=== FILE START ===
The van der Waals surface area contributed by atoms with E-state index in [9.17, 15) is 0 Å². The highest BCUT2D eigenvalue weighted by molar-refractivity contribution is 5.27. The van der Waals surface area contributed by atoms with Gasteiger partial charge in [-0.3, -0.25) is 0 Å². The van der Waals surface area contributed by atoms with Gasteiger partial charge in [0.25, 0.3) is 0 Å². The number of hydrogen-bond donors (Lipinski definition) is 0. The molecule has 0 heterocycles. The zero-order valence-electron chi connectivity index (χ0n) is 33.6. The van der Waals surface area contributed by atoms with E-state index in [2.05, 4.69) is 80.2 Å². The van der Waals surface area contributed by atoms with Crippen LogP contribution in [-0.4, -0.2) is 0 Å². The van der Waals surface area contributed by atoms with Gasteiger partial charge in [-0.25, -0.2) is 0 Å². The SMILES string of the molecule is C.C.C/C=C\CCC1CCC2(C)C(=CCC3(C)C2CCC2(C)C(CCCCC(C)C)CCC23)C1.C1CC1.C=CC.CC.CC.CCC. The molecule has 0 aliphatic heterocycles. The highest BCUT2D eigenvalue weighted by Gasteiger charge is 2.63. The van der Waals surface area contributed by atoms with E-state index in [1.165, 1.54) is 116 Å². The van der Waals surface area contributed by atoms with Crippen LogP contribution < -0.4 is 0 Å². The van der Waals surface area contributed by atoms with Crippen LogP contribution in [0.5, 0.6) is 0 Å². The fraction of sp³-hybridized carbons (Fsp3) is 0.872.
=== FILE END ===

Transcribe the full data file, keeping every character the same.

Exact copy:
The van der Waals surface area contributed by atoms with E-state index in [9.17, 15) is 0 Å². The highest BCUT2D eigenvalue weighted by molar-refractivity contribution is 5.27. The van der Waals surface area contributed by atoms with Gasteiger partial charge in [-0.3, -0.25) is 0 Å². The van der Waals surface area contributed by atoms with Gasteiger partial charge in [0.25, 0.3) is 0 Å². The number of hydrogen-bond donors (Lipinski definition) is 0. The molecule has 0 heterocycles. The zero-order valence-electron chi connectivity index (χ0n) is 33.6. The van der Waals surface area contributed by atoms with E-state index in [2.05, 4.69) is 80.2 Å². The van der Waals surface area contributed by atoms with Crippen LogP contribution in [-0.4, -0.2) is 0 Å². The van der Waals surface area contributed by atoms with Gasteiger partial charge in [-0.25, -0.2) is 0 Å². The SMILES string of the molecule is C.C.C/C=C\CCC1CCC2(C)C(=CCC3(C)C2CCC2(C)C(CCCCC(C)C)CCC23)C1.C1CC1.C=CC.CC.CC.CCC. The molecule has 0 aliphatic heterocycles. The highest BCUT2D eigenvalue weighted by Gasteiger charge is 2.63. The van der Waals surface area contributed by atoms with E-state index in [1.165, 1.54) is 116 Å². The van der Waals surface area contributed by atoms with Crippen LogP contribution < -0.4 is 0 Å². The van der Waals surface area contributed by atoms with Crippen LogP contribution in [0.5, 0.6) is 0 Å². The fraction of sp³-hybridized carbons (Fsp3) is 0.872.